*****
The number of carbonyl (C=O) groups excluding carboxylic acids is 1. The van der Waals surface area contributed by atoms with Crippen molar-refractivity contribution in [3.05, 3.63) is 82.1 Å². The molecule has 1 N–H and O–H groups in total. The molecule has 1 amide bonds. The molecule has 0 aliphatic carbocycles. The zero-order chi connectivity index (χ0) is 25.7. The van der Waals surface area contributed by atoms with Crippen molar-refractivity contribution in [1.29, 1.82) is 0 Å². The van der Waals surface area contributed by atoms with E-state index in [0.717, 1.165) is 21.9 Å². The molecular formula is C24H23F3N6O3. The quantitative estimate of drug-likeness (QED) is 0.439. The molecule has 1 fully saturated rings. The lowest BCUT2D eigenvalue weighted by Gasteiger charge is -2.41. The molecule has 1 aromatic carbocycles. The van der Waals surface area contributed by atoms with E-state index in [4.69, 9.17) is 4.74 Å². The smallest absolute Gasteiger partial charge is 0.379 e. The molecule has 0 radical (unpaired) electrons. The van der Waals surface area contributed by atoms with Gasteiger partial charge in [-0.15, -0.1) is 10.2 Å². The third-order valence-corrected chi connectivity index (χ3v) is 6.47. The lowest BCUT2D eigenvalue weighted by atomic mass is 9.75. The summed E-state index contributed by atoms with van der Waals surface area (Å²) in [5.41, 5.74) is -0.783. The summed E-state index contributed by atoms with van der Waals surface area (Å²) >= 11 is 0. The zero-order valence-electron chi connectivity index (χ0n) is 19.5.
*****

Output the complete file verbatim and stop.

The number of carbonyl (C=O) groups excluding carboxylic acids is 1. The van der Waals surface area contributed by atoms with Crippen molar-refractivity contribution in [3.05, 3.63) is 82.1 Å². The molecule has 1 N–H and O–H groups in total. The molecule has 1 amide bonds. The molecule has 0 aliphatic carbocycles. The zero-order chi connectivity index (χ0) is 25.7. The van der Waals surface area contributed by atoms with Crippen molar-refractivity contribution in [1.29, 1.82) is 0 Å². The van der Waals surface area contributed by atoms with E-state index in [0.717, 1.165) is 21.9 Å². The molecular formula is C24H23F3N6O3. The quantitative estimate of drug-likeness (QED) is 0.439. The molecule has 1 fully saturated rings. The lowest BCUT2D eigenvalue weighted by Gasteiger charge is -2.41. The molecule has 1 aromatic carbocycles. The van der Waals surface area contributed by atoms with E-state index in [4.69, 9.17) is 4.74 Å². The smallest absolute Gasteiger partial charge is 0.379 e. The molecule has 0 radical (unpaired) electrons. The van der Waals surface area contributed by atoms with Gasteiger partial charge in [-0.15, -0.1) is 10.2 Å². The third-order valence-corrected chi connectivity index (χ3v) is 6.47. The lowest BCUT2D eigenvalue weighted by atomic mass is 9.75. The summed E-state index contributed by atoms with van der Waals surface area (Å²) in [5.41, 5.74) is -0.783. The summed E-state index contributed by atoms with van der Waals surface area (Å²) >= 11 is 0. The zero-order valence-electron chi connectivity index (χ0n) is 19.5.